According to Larson’s statement, “The records received from the office of the State Senate Sergeant at Arms indicate that staff from then-Senator Fitzgerald’s office reserved meeting space from 10:00am to 2:00pm in the Senate Parlor and Room 201SE on behalf of the Republican Party of Wisconsin (RPW).” The Capitol was closed to the public due to COVID-19, “but legislators were able to reserve meeting space for constituents and other interested groups as they saw fit,” he wrote.

“All indications are that Congressman Fitzgerald saw fit to provide space in the Capitol for a slate of 10 Republicans purporting to be the authorized presidential electors from Wisconsin to meet and produce fraudulent documents claiming (falsely) that the 2020 Election in Wisconsin was won by Donald Trump,” his statement said.

Larson discussed the open record documents he secured with Rachel Maddow on MSNBC and told her, “It is something that did not just get plotted that very day. It is something that spanned across seven states … and in the case of Sen. Fitzgerald it was something he had a role in the very beginning of it by opening up a room.” Larson is referencing documents secured by American Oversight that revealed that seven states submitted false documents, although two states — not Wisconsin — added language saying the documents were to be used in case something further was discovered about the results.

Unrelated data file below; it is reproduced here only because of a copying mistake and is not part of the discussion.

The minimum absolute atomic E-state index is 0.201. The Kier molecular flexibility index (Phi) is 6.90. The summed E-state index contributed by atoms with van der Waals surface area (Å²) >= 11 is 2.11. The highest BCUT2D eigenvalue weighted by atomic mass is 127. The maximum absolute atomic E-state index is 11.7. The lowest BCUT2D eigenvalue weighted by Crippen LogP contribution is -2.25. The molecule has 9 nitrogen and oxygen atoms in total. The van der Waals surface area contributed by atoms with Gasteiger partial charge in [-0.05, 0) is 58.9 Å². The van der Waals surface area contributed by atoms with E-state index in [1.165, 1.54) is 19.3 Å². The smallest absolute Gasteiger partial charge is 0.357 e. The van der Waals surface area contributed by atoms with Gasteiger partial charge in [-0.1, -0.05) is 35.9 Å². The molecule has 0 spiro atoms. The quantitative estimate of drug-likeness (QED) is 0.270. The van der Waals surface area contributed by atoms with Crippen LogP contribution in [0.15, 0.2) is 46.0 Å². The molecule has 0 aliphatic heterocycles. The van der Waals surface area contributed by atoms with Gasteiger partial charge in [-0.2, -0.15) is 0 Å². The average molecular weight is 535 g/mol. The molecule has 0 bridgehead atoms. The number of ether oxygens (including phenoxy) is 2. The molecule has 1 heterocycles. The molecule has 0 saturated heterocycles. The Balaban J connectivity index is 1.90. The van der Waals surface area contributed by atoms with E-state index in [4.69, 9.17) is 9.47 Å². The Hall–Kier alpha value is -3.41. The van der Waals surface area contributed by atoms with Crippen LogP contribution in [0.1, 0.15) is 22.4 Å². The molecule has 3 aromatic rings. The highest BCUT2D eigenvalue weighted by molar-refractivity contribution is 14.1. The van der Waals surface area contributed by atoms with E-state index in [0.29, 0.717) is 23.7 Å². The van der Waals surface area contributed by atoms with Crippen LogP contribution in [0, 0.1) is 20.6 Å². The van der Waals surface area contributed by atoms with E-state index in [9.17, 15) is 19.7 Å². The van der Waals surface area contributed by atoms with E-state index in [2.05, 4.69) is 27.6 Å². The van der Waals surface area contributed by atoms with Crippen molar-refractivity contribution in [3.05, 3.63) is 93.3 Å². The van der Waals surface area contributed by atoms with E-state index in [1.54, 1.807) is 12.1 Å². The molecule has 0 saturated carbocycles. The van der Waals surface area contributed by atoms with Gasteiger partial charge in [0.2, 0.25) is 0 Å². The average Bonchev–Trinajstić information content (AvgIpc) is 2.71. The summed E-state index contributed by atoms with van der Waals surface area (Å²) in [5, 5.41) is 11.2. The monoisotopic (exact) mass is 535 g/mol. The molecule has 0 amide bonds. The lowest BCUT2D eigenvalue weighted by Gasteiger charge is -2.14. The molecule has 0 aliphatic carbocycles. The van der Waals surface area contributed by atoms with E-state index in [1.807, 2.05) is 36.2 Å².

Maddow, interviewing Larson on his revelation, parodied comments from staff in the Sargent’s Office who stated, in reviewing the request, that there was a lot going on in the Capitol on Dec. 14. “Yeah there was real work happening in the Capitol that day,” said Maddow, showing a picture of the Democratic electors in Gov. Tony Evers’ office. “Are we too busy to squeeze in a crime here? Do we have the nice room we could give them for that?”

The 10 who falsely claimed Trump had won Wisconsin’s votes were Carol Brunner, Edward Scott Grabins, Bill Feehan, Robert F. Spindell, Jr., Kathy Kiernan, Darryl Carlson, Pam Travis, Kelly Ruh, Andrew Hitt and Mary Buestrin.

Most of the 10 hold positions within the Republican Party, including Andrew Hitt who is the former party chair. Bob Spindell sits on the Wisconsin Elections Commission. Most of the rest serve as Republican Party leaders of county or congressional-district parties. And a number of them are involved in the campaigns of Republican gubernatorial candidate and former Lt. Gov. Rebecca Kleefisch and attorney general candidate Adam Jarchow.